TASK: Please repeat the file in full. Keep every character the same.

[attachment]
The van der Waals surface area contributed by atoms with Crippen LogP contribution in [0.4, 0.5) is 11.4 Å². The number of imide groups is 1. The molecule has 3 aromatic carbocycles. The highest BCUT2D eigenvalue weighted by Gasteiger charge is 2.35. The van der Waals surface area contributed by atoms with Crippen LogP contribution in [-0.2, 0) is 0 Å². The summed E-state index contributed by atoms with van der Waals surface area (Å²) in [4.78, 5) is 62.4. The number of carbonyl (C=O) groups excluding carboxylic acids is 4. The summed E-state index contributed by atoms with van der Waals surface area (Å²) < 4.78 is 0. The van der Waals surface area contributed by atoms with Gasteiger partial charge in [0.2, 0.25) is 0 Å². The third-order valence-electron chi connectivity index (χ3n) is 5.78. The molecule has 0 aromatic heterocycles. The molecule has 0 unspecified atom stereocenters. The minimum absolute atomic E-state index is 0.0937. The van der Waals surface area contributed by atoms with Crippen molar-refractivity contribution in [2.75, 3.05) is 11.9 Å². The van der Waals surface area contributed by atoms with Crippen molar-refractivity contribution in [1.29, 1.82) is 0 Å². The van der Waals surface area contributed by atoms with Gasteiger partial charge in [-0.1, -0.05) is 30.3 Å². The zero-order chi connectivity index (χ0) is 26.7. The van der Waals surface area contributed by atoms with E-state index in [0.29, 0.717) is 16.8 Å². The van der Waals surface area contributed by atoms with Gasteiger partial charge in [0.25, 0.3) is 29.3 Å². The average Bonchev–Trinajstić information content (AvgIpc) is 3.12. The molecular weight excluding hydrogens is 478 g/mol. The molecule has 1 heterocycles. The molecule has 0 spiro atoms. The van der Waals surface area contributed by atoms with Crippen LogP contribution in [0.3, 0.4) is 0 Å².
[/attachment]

The van der Waals surface area contributed by atoms with Crippen LogP contribution in [0.4, 0.5) is 11.4 Å². The number of imide groups is 1. The molecule has 3 aromatic carbocycles. The highest BCUT2D eigenvalue weighted by Gasteiger charge is 2.35. The van der Waals surface area contributed by atoms with Crippen LogP contribution in [-0.2, 0) is 0 Å². The summed E-state index contributed by atoms with van der Waals surface area (Å²) in [4.78, 5) is 62.4. The number of carbonyl (C=O) groups excluding carboxylic acids is 4. The summed E-state index contributed by atoms with van der Waals surface area (Å²) < 4.78 is 0. The van der Waals surface area contributed by atoms with Gasteiger partial charge in [0.2, 0.25) is 0 Å². The third-order valence-electron chi connectivity index (χ3n) is 5.78. The molecule has 0 aromatic heterocycles. The molecule has 0 unspecified atom stereocenters. The minimum absolute atomic E-state index is 0.0937. The van der Waals surface area contributed by atoms with Crippen molar-refractivity contribution in [2.75, 3.05) is 11.9 Å². The van der Waals surface area contributed by atoms with Crippen molar-refractivity contribution in [1.29, 1.82) is 0 Å². The van der Waals surface area contributed by atoms with Gasteiger partial charge in [-0.1, -0.05) is 30.3 Å². The zero-order chi connectivity index (χ0) is 26.7. The van der Waals surface area contributed by atoms with E-state index in [0.29, 0.717) is 16.8 Å². The van der Waals surface area contributed by atoms with Gasteiger partial charge in [0.25, 0.3) is 29.3 Å². The average Bonchev–Trinajstić information content (AvgIpc) is 3.12. The molecular weight excluding hydrogens is 478 g/mol. The molecule has 1 heterocycles. The molecule has 0 spiro atoms. The van der Waals surface area contributed by atoms with Crippen LogP contribution in [0.3, 0.4) is 0 Å².